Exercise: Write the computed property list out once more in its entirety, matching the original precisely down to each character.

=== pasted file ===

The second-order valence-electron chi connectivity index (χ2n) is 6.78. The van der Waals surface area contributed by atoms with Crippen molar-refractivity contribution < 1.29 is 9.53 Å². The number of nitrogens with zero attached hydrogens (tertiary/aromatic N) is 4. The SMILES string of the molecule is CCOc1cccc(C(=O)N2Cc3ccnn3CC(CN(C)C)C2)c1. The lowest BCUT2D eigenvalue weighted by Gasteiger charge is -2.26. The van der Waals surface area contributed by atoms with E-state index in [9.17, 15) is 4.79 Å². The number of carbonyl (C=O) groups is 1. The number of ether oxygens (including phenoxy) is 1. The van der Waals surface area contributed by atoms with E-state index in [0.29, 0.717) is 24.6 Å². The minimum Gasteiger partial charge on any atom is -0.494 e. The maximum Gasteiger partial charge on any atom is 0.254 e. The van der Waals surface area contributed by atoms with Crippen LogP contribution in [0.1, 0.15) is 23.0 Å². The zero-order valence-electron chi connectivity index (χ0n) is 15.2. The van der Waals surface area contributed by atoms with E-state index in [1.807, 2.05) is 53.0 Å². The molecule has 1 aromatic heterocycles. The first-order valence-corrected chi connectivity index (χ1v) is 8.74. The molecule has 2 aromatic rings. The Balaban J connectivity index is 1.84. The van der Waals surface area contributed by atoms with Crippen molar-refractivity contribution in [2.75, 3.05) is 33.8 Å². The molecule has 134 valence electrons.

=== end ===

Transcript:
The second-order valence-electron chi connectivity index (χ2n) is 6.78. The van der Waals surface area contributed by atoms with Crippen molar-refractivity contribution < 1.29 is 9.53 Å². The number of nitrogens with zero attached hydrogens (tertiary/aromatic N) is 4. The SMILES string of the molecule is CCOc1cccc(C(=O)N2Cc3ccnn3CC(CN(C)C)C2)c1. The lowest BCUT2D eigenvalue weighted by Gasteiger charge is -2.26. The van der Waals surface area contributed by atoms with E-state index in [9.17, 15) is 4.79 Å². The number of carbonyl (C=O) groups is 1. The number of ether oxygens (including phenoxy) is 1. The van der Waals surface area contributed by atoms with E-state index in [0.29, 0.717) is 24.6 Å². The minimum Gasteiger partial charge on any atom is -0.494 e. The maximum Gasteiger partial charge on any atom is 0.254 e. The van der Waals surface area contributed by atoms with Crippen LogP contribution in [0.1, 0.15) is 23.0 Å². The zero-order valence-electron chi connectivity index (χ0n) is 15.2. The van der Waals surface area contributed by atoms with E-state index in [1.807, 2.05) is 53.0 Å². The molecule has 1 aromatic heterocycles. The first-order valence-corrected chi connectivity index (χ1v) is 8.74. The molecule has 2 aromatic rings. The Balaban J connectivity index is 1.84. The van der Waals surface area contributed by atoms with Crippen molar-refractivity contribution in [2.75, 3.05) is 33.8 Å². The molecule has 134 valence electrons.